Campus Digests: February 19

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Campus Receives $1 Million Gift from Dwyer Trust

The Vera Z. Dwyer Charitable Trust has made a gift of $1 million to Indiana University South Bend to fund scholarships for undergraduate students in the College of Health Sciences.

One-half of the annual income from the gift will be awarded to full-time students enrolled in the School of Nursing with the second half going to full-time students in any program within the College of Health Sciences, which includes dental hygiene and radiography.

Vera Dwyer was a philanthropist who lived in Michigan City, Ind. Her husband, James Dwyer, was a successful inventor and entrepreneur who owned Dwyer Instruments, Inc. Vera Dwyer recognized the critical importance of higher education for Indiana students and had a special appreciation for students who wanted to improve the lives of others through careers in health care.

The number of scholarships, amounts and the recipients will be determined by the Scholarship Committee of the College of Health Sciences.

IUSB-hosted forum focuses on pet ownership in South Bend

The American Democracy Project & Political Science Club of IU South Bend will host a forum on “Pets or Property: South Bend’s Changing Laws Governing Pet Ownership.”

The panel discussion will begin at 6 p.m. Wednesday, Feb. 26, in room 1001 of Wiekamp Hall.

Oliver Davis, president of the South Bend City Council will present the opening remarks.

Panelists will be Valerie Schey, South Bend Common Council; Pam Comer, president of Pet Refuge; Aaron Blight, founder and former president of Heartland Small Animal Rescue;  Linda Candler, owner of Linda’s Camp K9;  Pam Wesolowski, president of Michiana Feral Cat Initiative;  Mariah Covey of Kryder Veterinary Clinic; Becky Kaiser, committee chair of Near Northeast Neighborhood Association; Matt Harmon, manager of South Bend Animal Care and Control and Brad Block, senior animal control office at South Bend Animal Care and Control.

The host will be Elizabeth Bennion, associate professor of political science.

The South Bend City Council will soon be considering a significant update to the city’s animal care and control ordinances. The proposed policy changes will include:

· Placing an increased emphasis on spay & neuter as a matter of public health and safety.
· Replacing breed specific legislation with behavior specific legislation.
· Adding universal leash laws.
· Providing for the practice of Trap-Neuter-Return.
· Adopting language to prohibit extending periods of tethering.
· Providing for greater regulation and oversight for minor and major dog breeders.
· Increasing punitive measures for those who abuse and neglect pets.

Information on low cost spay/neuter and related pet services will also be available.

Spanish Club hosts guest speaker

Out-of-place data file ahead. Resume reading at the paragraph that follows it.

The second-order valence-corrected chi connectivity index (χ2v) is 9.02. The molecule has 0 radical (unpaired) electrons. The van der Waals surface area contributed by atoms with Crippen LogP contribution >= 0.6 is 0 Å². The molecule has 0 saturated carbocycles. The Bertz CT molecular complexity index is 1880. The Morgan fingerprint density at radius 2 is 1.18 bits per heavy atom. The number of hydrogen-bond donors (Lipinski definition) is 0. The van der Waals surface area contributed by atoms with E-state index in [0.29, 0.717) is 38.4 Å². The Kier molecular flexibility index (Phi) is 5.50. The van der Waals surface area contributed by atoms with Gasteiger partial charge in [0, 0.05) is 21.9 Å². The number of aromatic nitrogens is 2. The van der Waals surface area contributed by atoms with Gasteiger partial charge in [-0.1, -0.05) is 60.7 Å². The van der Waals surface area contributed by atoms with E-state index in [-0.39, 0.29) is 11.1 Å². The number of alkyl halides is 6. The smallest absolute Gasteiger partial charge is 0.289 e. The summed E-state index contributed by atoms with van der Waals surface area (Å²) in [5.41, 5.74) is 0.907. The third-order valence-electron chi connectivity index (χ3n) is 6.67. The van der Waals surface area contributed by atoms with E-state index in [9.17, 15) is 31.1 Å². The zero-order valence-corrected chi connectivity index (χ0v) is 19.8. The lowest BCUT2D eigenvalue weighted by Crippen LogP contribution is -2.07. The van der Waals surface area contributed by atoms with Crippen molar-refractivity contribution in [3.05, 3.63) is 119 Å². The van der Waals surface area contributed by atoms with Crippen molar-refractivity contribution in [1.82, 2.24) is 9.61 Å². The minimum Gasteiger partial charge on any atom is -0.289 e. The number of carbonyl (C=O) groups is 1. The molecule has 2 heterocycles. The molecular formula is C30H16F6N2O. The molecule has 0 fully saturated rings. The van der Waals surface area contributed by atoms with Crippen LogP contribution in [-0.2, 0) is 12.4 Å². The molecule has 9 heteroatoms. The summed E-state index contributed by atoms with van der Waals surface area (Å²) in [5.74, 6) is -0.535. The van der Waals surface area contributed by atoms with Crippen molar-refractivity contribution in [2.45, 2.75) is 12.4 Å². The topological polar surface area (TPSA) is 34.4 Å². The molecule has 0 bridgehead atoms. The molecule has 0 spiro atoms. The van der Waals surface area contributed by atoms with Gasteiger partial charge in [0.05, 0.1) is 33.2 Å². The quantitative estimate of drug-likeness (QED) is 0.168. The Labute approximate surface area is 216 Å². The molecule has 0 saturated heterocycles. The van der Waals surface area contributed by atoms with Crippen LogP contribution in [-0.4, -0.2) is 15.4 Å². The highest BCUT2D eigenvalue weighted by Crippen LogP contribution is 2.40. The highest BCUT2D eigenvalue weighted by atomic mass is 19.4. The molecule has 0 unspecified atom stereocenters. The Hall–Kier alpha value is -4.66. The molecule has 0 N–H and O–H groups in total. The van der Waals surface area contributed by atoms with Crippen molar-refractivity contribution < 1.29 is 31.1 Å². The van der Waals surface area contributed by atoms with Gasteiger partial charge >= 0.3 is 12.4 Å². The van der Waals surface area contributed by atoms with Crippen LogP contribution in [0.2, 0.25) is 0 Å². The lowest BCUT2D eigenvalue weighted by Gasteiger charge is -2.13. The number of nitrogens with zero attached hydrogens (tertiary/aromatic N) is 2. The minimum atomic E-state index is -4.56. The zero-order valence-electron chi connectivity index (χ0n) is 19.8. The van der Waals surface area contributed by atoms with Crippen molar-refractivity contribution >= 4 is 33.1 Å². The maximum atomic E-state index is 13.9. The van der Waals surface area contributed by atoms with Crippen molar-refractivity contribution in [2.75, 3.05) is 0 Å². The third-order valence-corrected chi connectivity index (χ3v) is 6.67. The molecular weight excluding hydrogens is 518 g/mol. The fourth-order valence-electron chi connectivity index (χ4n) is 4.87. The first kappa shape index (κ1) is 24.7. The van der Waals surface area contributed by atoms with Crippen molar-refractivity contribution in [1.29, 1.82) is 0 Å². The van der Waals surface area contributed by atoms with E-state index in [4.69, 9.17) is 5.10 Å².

The Spanish Club will host an event next Friday, Feb. 21, in the Education and Arts Building, room 1013 from 1 to 2:30 p.m.

Professor Nelson López Rojas of Marquette University in Milwaukee will explore the current post-war situation of El Salvador through the eyes of an exile.

Free FAFSA info session Feb. 26

There will be an information session for the Free Application for Federal Student Aid (FAFSA) from 6 to 8 p.m. Wednesday, Feb. 26, in the Alumni Room on the second floor of the Administration Building.

The evening is sponsored by Sen. Joe Donnelly and IU South Bend.

Space is limited. Reserve a spot by sending a full name, mailing address and phone number to Donnelly_Events@Donnelly.Senate.Gov.

Participants will receive a confirmation.

Financial aid professionals from the U.S. Department of Education, Veteran Benefits Administration, IU South Bend and Ivy Tech Community College will be on hand to talk about the process and to answer financial aid questions.

The session will give insight into filing for those wishing to attend college, trade school or technical training.

Civil rights film at the Natatorium

“The Loving Story” will be shown at 6:30 p.m. Wednesday, Feb. 26, at the Natatorium. A discussion will follow with Marc Rodriguez, director of the Civil Rights Heritage Center.

The movie is the story of Richard and Mildred Loving, an interracial couple whose love was strong enough to change history. This Oscar-shortlisted film is the definitive account of the landmark 1967 Supreme Court decision that legalized interracial marriage: Loving v. Virginia.

Married in Washington, D.C. on June 2, 1958, Richard Loving and Mildred Jeter returned home to Virginia where their marriage was declared illegal — he was white, and she was black and Native American.

The films is sponsored by the Gilder Lehrman Institute of American History, National Endowment for the Humanities and the Civil Rights Heritage Center.

The center is a unit in the College of Liberal Arts and Sciences, IU South Bend.

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